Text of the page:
New figures show two California campuses owned by for-profit education firm Career Education Corp. appear to have placed fewer than 65 percent of graduates in jobs – the minimum job placement rate required by the Accrediting Council for Independent Colleges and Schools, California Watch reports. And while Career Education officials disclosed earlier this month that job placement rates at 36 of 49 health education and art and design schools had fallen below the minimum required by the accrediting agency, the new data show that as many as 45 of the campuses may have missed the mark.…Read More
A large for-profit education company has asked a judge to throw out a Department of Justice lawsuit that claims it used improper sales tactics to lure unqualified students and the billions of dollars in financial aid they bring.
Education Management Corp. runs more than 100 higher-education programs across the country, offering diplomas and degrees in fashion, culinary arts, business and other fields, some through online courses.
A whistleblower lawsuit backed this year by the Department of Justice accuses the company of paying illegal incentives to recruiters to sign up students, in violation of a 1992 law that bans such practices.…Read More
Members of a Nevada higher-education task force are pushing for a virtual college that would farm out community college courses to for-profit institutions, drawing criticism from educators who say the proposal constitutes privatization of public education and a lowering of academic standards.
In a report released in August by a task force created by the Nevada System of Higher Education (NSHE), officials introduced a range of reforms for Nevada’s four community colleges, with one suggestion grabbing national attention: establishing a new institution, the Nevada Virtual College (NVC), and hiring a for-profit school to “develop and deliver curriculum” to students.
The statewide proposal comes after several years of negative headlines and government reports showing how for-profit college students leave school with far more loan debt than their counterparts at traditional colleges, along with questionable recruiting tactics by some of the best-known for-profit schools, all with vast online programs.…Read More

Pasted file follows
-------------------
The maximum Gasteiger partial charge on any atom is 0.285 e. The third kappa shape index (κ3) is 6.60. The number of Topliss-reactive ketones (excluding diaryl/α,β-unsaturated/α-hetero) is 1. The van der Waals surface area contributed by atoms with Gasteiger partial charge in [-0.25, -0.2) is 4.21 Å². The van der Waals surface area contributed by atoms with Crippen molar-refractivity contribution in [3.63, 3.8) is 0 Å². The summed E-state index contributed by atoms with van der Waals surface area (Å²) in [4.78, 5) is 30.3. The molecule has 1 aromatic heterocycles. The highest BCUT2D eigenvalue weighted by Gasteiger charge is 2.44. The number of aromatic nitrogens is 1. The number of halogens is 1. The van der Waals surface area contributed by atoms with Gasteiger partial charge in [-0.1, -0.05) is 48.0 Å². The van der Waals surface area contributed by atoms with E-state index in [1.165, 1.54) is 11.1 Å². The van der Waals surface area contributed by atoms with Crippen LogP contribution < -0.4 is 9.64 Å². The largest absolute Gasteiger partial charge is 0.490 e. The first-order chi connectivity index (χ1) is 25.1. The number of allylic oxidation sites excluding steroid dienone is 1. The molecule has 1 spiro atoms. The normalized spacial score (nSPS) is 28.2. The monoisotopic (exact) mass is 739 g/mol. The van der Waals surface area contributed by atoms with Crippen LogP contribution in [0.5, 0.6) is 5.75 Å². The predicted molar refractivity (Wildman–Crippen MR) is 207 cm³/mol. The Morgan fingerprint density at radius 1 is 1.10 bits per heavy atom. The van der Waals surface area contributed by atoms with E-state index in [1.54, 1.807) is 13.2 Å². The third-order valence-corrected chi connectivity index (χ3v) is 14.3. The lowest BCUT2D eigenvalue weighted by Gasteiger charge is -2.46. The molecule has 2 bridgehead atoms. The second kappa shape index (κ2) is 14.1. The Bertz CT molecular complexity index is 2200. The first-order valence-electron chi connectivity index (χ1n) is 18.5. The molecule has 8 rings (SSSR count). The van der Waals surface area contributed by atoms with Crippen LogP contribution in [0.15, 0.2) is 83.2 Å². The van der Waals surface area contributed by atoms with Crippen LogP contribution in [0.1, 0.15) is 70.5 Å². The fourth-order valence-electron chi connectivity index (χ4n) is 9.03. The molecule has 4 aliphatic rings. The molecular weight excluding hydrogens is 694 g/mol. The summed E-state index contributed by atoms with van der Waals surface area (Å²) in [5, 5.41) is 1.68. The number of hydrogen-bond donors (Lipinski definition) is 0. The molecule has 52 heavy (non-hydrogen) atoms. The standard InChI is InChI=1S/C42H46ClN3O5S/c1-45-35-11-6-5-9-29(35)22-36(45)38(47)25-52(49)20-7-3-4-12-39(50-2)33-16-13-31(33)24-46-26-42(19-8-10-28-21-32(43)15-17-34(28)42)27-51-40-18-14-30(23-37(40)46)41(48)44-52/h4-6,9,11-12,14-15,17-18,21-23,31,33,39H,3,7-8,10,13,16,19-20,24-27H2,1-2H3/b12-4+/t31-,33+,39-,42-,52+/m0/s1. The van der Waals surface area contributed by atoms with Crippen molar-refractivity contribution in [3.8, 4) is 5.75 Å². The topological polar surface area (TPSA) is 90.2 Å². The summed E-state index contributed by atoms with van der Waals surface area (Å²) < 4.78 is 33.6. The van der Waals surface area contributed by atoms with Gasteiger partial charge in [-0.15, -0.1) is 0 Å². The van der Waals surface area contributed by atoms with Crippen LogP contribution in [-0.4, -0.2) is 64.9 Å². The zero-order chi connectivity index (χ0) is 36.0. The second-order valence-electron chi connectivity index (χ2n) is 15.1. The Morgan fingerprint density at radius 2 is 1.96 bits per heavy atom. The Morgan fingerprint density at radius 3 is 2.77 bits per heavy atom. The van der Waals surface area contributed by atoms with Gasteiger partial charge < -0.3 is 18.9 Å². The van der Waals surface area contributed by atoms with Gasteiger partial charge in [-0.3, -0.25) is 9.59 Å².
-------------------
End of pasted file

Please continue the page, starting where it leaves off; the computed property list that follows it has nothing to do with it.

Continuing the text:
Colleges and universities of every kind have seen student loan default rates jump this year, with for-profit schools that have recently come under government scrutiny recording the sharpest increase in defaults.
For-profit colleges and the industry’s lobbyist groups criticized a new report from the U.S. Department of Education (ED), released Sept. 12, that showed 15 percent of for-profit college students have defaulted on their school loans, marking a four-percent increase.
The report focuses on students who should have begun repaying their academic loans in 2009. Overall, the national student loan default rate rose from 7 percent to 8.8 percent.…Read More
Did Wall Street traders influence the development of new rules governing for-profit colleges, or benefit from inside information about these rules before it became public? Those are questions at the center of an investigation by the Education Department’s (ED’s) inspector general and a separate inquiry by Sen. Charles Grassley, R-Iowa.
The investigations were prompted by the release of several eMail messages exchanged between department employees and Wall Street traders. Government watchdog groups obtained the messages under Freedom of Information Act requests.
The probes could cast a dark cloud over ED’s efforts to crack down on predatory student recruiting practices by for-profit colleges, calling into question the department’s true motives. Aside from whether education officials acted appropriately, the flap also raises larger questions about “the integrity of government decision-making in the face of relentless Wall Street scrutiny,” the Project on Government Oversight (POGO) says.…Read More
Congressional hearings and a barrage of criticism have put for-profit colleges on the defensive, and with many of the sector’s largest schools touting vast web-based course options, those who track the industry say for-profit programs could damage the public perception of online education.
Lawmakers from both major parties have defended the for-profit industry’s business practices, but Sen. Tom Harkin (D-Iowa) has remained one of the most vocal—and active—critics of for-profit colleges’ recruitment and student loan practices.
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In a speech at the Campus Progress National Conference July 6, an official from a left-leaning think tank condemned for-profit colleges—many of which are the nation’s largest online education providers—as ineffective and financially crippling for students.
Campus Progress, the youth branch of the Center for American Progress, a progressive think tank based in Washington, D.C., held its annual conference last week.
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